Black Panther is underway, and Marvel fans are beyond excited to see the King of Wakanda in his own solo film. However, if you're expecting a traditional Black Panther origin story, it's time to rethink things.
While speaking with Complex about the film, producer Nate Moore revealed what kind of movie Black Panther is actually going to be.
“What’s great is that people have already met Chadwick [Boseman] in Civil War, so now we get to jump in feet first without having to tell a more traditional origin story. We meet him as his world is changing. Black Panther takes place right after the events of Civil War, so T’Challa’s father has just been killed, he has returned home to Wakanda, and T’Challa has to navigate potentially becoming the new ruler of this nation. He never intended to become the king for years because he figured his dad would be around for a long time. T’Chaka’s death is, in a lot of ways, the catalyst for everything that’s happening in Black Panther.”
So, it won't be a true origin story like that of Iron Man or Captain America, but it will tell the beginnings of Black Panther's current state.
T'Challa has never been king before, and that's a responsibility he will have to face head-on.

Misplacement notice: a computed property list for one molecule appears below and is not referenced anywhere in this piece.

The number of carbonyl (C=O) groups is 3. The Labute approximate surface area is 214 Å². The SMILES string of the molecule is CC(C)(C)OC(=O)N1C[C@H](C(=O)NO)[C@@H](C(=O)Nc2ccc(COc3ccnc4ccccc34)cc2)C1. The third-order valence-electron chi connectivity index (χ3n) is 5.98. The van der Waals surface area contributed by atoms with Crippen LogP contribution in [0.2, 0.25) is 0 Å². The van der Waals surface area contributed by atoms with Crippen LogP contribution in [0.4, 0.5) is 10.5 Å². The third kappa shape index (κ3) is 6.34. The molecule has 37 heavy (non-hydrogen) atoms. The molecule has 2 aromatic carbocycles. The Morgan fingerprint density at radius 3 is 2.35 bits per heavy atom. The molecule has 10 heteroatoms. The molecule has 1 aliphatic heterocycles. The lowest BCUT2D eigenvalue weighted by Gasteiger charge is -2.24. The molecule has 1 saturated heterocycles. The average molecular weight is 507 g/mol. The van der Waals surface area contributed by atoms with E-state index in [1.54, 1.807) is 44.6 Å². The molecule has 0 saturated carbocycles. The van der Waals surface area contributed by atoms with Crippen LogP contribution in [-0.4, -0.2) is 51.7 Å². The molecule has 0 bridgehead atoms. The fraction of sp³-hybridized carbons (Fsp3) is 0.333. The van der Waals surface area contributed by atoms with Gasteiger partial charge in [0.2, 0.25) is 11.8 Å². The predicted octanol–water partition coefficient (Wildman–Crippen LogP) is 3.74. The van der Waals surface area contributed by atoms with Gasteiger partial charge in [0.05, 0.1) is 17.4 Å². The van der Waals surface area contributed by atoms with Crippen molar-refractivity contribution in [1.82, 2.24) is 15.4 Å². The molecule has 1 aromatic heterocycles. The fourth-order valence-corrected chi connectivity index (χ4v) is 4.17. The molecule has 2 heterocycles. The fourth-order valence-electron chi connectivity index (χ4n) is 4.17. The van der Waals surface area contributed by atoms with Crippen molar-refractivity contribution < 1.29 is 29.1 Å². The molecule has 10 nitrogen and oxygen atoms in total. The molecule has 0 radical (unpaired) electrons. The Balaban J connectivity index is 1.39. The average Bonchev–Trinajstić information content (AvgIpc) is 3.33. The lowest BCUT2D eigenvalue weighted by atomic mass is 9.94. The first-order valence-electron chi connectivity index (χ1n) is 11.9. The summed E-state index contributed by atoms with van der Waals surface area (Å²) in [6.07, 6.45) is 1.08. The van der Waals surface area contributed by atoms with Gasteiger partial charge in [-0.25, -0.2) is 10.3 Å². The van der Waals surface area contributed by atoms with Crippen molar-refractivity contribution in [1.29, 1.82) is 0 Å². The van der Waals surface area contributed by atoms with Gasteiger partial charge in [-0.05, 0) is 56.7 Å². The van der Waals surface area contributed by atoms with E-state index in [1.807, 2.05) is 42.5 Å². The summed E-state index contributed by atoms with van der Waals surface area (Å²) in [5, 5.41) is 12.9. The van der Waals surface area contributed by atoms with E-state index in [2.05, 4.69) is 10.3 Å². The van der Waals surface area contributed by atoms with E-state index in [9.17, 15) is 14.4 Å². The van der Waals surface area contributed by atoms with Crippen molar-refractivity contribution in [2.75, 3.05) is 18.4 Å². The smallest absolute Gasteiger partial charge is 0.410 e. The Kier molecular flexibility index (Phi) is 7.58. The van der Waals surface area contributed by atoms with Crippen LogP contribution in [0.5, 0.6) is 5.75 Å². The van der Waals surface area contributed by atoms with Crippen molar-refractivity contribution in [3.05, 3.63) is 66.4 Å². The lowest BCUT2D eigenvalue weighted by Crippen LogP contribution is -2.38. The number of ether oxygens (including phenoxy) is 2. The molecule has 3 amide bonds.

Black Panther arrives in theaters on February 16, 2018.
After the events of Marvel's Captain America: Civil War, King T'Challa returns home to the reclusive, technologically advanced African nation of Wakanda to serve as his country's new leader. However, T'Challa soon finds that he is challenged for the throne from factions within his own country. When two foes conspire to destroy Wakanda, the hero known as Black Panther must team up with C.I.A. agent Everett K. Ross and members of the Dora Milaje, Wakanadan special forces, to prevent Wakanda from being dragged into a world war.
The film stars Chadwick Boseman, Michael B. Jordan, Lupita Nyong’o, Danai Gurira , Martin Freeman, Daniel Kaluuya, Angela Bassett, Forest Whitaker, and Andy Serkis. Additional cast members include Letitia Wright, Winston Duke, Florence Kasumba, Sterling K. Brown, and John Kani.
Ryan Coogler directs from a screenplay he co-wrote with Joe Robert Cole.